MANILA — The rehabilitation and reconstruction of war-torn Marawi City and its surrounding areas may require a budget of up to PHP80 billion, according to Housing and Urban Development Coordinating Council (HUDCC) chairman Eduardo del Rosario.
Del Rosario, who is also the chair for Task Force Bangon Marawi, told reporters that some PHP22 billion is likely to be spent just to rebuild “ground zero.” He was referring to the now totally devastated area within the city where the fiercest fighting between government troops and ISIS-inspired Maute terrorists took place over a five-month period.
He added that the rehabilitation program outside the most affected areas will require PHP55 billion, which interventions include efforts from various government agencies. “I think it will fall to PHP80 billion [at the most],” del Rosario said.
He said the Department of Budget and Management (DBM) has allotted only PHP10 billion for this year.
Other sources include official development assistance (ODA) funding, like the one recently signed between the Department of Finance (DOF) and Japan International Cooperation Agency for USD18.6-million grant aid for Marawi rehabilitation.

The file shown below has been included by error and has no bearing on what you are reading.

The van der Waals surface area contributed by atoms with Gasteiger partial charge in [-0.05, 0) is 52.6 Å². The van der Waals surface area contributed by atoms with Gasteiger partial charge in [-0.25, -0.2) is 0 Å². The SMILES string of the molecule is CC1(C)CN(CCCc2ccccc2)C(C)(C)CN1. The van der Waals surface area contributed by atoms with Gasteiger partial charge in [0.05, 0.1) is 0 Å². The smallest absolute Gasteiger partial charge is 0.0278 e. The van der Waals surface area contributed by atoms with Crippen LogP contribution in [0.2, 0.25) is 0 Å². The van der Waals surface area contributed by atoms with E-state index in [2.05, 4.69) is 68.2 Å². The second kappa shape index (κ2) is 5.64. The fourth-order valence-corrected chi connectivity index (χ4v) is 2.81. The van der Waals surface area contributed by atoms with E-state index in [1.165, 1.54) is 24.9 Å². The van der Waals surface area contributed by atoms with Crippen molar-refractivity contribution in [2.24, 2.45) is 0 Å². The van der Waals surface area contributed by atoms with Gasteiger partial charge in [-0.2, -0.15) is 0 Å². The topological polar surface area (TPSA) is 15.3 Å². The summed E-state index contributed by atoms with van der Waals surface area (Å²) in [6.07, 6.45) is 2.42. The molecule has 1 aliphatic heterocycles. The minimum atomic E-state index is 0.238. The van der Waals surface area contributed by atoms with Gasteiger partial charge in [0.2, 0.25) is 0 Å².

DOF Secretary Carlos Dominguez III earlier said 47 percent of the budget for Marawi rehabilitation will come from the budget of National Disaster Risk Reduction and Management Council.
A pledging session is also being eyed by the government to raise funds — either through grants or loans — for the rehabilitation program, Dominguez said. He added that the government likewise aims to offer retail bonds for domestic and international markets.
Moreover, del Rosario mentioned that there will be consultations and negotiations with stakeholders until next week before the development plan is subjected to a Swiss challenge starting May 26.
The development plan for Marawi and other conflict-affected areas is initiated by Bagong Marawi Consortium, involving Filipinos and Chinese companies.
Del Rosario said the government targets to have the groundbreaking for the rehabilitation of the most devastated areas in Marawi by June 16. The entire program is expected to take four years to complete and is expected to be delivered by December 2021. “What they will do is a day and night work, so it will be fast,” the HUDCC chief said.